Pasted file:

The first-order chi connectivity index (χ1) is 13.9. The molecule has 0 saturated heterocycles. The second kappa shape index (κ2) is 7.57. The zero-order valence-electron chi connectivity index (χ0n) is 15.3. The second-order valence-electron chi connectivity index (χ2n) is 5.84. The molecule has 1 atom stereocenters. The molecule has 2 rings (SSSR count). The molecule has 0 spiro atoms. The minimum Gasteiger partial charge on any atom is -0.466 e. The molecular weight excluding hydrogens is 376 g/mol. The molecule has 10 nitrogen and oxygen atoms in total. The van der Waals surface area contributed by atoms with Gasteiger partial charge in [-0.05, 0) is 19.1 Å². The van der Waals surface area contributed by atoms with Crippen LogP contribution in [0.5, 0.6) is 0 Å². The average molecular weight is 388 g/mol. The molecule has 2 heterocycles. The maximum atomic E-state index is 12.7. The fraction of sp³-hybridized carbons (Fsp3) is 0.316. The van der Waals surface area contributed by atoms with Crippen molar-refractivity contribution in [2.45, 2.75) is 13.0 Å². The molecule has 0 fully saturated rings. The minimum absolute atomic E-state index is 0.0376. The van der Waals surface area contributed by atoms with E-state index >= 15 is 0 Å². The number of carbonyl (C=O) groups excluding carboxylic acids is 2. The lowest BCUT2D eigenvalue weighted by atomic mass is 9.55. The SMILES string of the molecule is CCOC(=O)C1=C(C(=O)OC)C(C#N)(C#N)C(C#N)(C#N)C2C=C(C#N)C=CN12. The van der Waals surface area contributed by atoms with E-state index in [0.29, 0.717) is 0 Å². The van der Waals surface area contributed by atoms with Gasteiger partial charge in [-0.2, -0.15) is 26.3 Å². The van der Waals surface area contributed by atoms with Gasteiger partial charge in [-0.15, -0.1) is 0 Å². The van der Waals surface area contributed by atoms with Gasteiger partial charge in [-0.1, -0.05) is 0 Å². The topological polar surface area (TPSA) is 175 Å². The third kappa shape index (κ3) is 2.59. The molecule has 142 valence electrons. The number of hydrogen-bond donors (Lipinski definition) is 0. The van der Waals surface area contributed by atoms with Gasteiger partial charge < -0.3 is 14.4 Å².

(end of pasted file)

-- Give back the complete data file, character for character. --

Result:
The first-order chi connectivity index (χ1) is 13.9. The molecule has 0 saturated heterocycles. The second kappa shape index (κ2) is 7.57. The zero-order valence-electron chi connectivity index (χ0n) is 15.3. The second-order valence-electron chi connectivity index (χ2n) is 5.84. The molecule has 1 atom stereocenters. The molecule has 2 rings (SSSR count). The molecule has 0 spiro atoms. The minimum Gasteiger partial charge on any atom is -0.466 e. The molecular weight excluding hydrogens is 376 g/mol. The molecule has 10 nitrogen and oxygen atoms in total. The van der Waals surface area contributed by atoms with Gasteiger partial charge in [-0.05, 0) is 19.1 Å². The van der Waals surface area contributed by atoms with Crippen LogP contribution in [0.5, 0.6) is 0 Å². The average molecular weight is 388 g/mol. The molecule has 2 heterocycles. The maximum atomic E-state index is 12.7. The fraction of sp³-hybridized carbons (Fsp3) is 0.316. The van der Waals surface area contributed by atoms with Crippen molar-refractivity contribution in [2.45, 2.75) is 13.0 Å². The molecule has 0 fully saturated rings. The minimum absolute atomic E-state index is 0.0376. The van der Waals surface area contributed by atoms with E-state index >= 15 is 0 Å². The number of carbonyl (C=O) groups excluding carboxylic acids is 2. The lowest BCUT2D eigenvalue weighted by atomic mass is 9.55. The SMILES string of the molecule is CCOC(=O)C1=C(C(=O)OC)C(C#N)(C#N)C(C#N)(C#N)C2C=C(C#N)C=CN12. The van der Waals surface area contributed by atoms with E-state index in [0.29, 0.717) is 0 Å². The van der Waals surface area contributed by atoms with Gasteiger partial charge in [-0.2, -0.15) is 26.3 Å². The van der Waals surface area contributed by atoms with Gasteiger partial charge in [-0.15, -0.1) is 0 Å². The van der Waals surface area contributed by atoms with Gasteiger partial charge in [-0.1, -0.05) is 0 Å². The topological polar surface area (TPSA) is 175 Å². The third kappa shape index (κ3) is 2.59. The molecule has 142 valence electrons. The number of hydrogen-bond donors (Lipinski definition) is 0. The van der Waals surface area contributed by atoms with Gasteiger partial charge < -0.3 is 14.4 Å².